Several different, seemingly unrelated processes can cause Parkinson?s disease (PD). For examples, genetic mutations that affect ?-synuclein expression, proteasome function, and mitochondrial quality control each produce a disease phenotype indistinguishable from toxin-induced and ?idiopathic? PD. A fundamental question is whether these disparate processes act through independent mechanisms to produce the same disease phenotype, or whether instead these processes converge to a shared pathogenic process. The question is important because identification of a shared pathogenic process could provide an approach for slowing the progression of idiopathic PD. Here we propose that neuronal glutathione is a critical nexus linking these processes, by virtue of its roles in both protein folding / repair and rapid scavenging of reactive oxygen species (ROS). We will test the hypothesis that ?-synuclein overexpression (or aggregation) causes neuronal glutathione depletion and resultant neurodegeneration by facilitating metal-catalyzed ROS production. The studies will use genetic and pharmacological approaches in mouse and cell culture models of PD. The Thy-1 ?-synuclein mouse, which exhibits several features of PD, will be crossed with mice having genetically reduced neuronal glutathione levels. The progeny and founder stains will be evaluated at serial time points with measures of motor function, neuronal glutathione content, oxidative stress, and ?-synuclein aggregation. We will also use these mice stains to evaluate a pharmacological approach for augmenting neuronal glutathione levels and slowing disease progression. The pharmacological studies will provide a complementary test of the underlying hypotheses, and will additionally provide preclinical efficacy data. Cerebrospinal fluid from the treated mice will be collected for a metabolomics assessment of potential treatment biomarkers. In parallel with these in vivo studies, we will use a cell culture system to more directly evaluate processes by which ?- synuclein overexpression or aggregation may promote ROS production and glutathione consumption. These processes include ?-synuclein interactions with dopamine, pre-formed ?-synuclein fibrils, and protein chaperones. Central to these studies is the concept that ?-synuclein or ?-synuclein aggregates can promote ROS production through association with transition metals. The studies will employ a dopaminergic SH-SY5 neuroblastoma line in which ?-synuclein expression can be titrated in response to a chemical signal (doxycycline)and, where feasible, cultured midbrain neurons from wild-type and ?- synuclein overexpressing mice.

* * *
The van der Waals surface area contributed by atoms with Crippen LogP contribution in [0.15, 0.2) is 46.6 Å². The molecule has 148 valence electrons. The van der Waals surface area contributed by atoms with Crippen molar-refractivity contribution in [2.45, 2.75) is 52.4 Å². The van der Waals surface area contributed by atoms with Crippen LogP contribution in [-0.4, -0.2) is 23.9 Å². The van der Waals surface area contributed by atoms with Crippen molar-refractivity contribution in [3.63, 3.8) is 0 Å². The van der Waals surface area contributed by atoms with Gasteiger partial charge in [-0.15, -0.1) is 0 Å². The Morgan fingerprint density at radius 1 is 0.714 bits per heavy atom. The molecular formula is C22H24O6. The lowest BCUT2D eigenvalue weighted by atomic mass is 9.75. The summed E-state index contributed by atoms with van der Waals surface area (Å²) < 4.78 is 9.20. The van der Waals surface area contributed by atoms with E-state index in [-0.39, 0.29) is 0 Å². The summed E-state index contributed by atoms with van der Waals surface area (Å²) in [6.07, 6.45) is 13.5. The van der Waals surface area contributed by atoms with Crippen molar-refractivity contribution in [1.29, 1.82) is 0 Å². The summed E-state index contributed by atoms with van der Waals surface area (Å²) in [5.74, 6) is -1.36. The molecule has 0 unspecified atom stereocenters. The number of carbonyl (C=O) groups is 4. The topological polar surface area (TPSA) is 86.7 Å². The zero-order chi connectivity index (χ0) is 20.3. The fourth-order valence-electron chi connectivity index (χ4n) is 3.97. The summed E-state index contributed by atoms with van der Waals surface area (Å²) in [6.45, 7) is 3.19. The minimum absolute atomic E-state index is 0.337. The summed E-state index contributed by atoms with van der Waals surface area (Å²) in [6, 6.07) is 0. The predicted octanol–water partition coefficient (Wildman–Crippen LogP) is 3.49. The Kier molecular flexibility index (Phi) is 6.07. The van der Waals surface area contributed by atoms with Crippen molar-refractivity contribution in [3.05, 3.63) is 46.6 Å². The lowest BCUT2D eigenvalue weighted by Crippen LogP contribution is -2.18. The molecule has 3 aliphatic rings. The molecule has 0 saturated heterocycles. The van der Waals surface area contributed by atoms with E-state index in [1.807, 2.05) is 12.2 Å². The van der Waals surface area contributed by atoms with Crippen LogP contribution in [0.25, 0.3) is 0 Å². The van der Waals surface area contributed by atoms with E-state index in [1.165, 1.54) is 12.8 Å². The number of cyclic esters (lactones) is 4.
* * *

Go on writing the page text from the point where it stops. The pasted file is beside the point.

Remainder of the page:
Public Health Relevance

Approximately 80,000 veterans with Parkinson?s disease (PD) receive care from the Department of Veterans Affairs. Agent Orange and other environmental toxins have been associated with an increased incidence of this disease. Although many symptoms of Parkinson?s disease are treatable, progression of the underlying disease cannot be slowed by any currently available intervention. The present studies aim to improve our understanding of how this disease progresses over time, and to explore a potential treatment approach using animal models of the disease. The studies are based on idea that neuronal accumulation of ?-synuclein leads to consumption of the endogenous antioxidant glutathione, and that drugs which facilitate glutathione synthesis in neurons can improve neuronal survival.

National Institute of Health (NIH)
Veterans Affairs (VA)
Non-HHS Research Projects (I01)
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Neurobiology E (NURE)
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Veterans Affairs Medical Center San Francisco
San Francisco
United States
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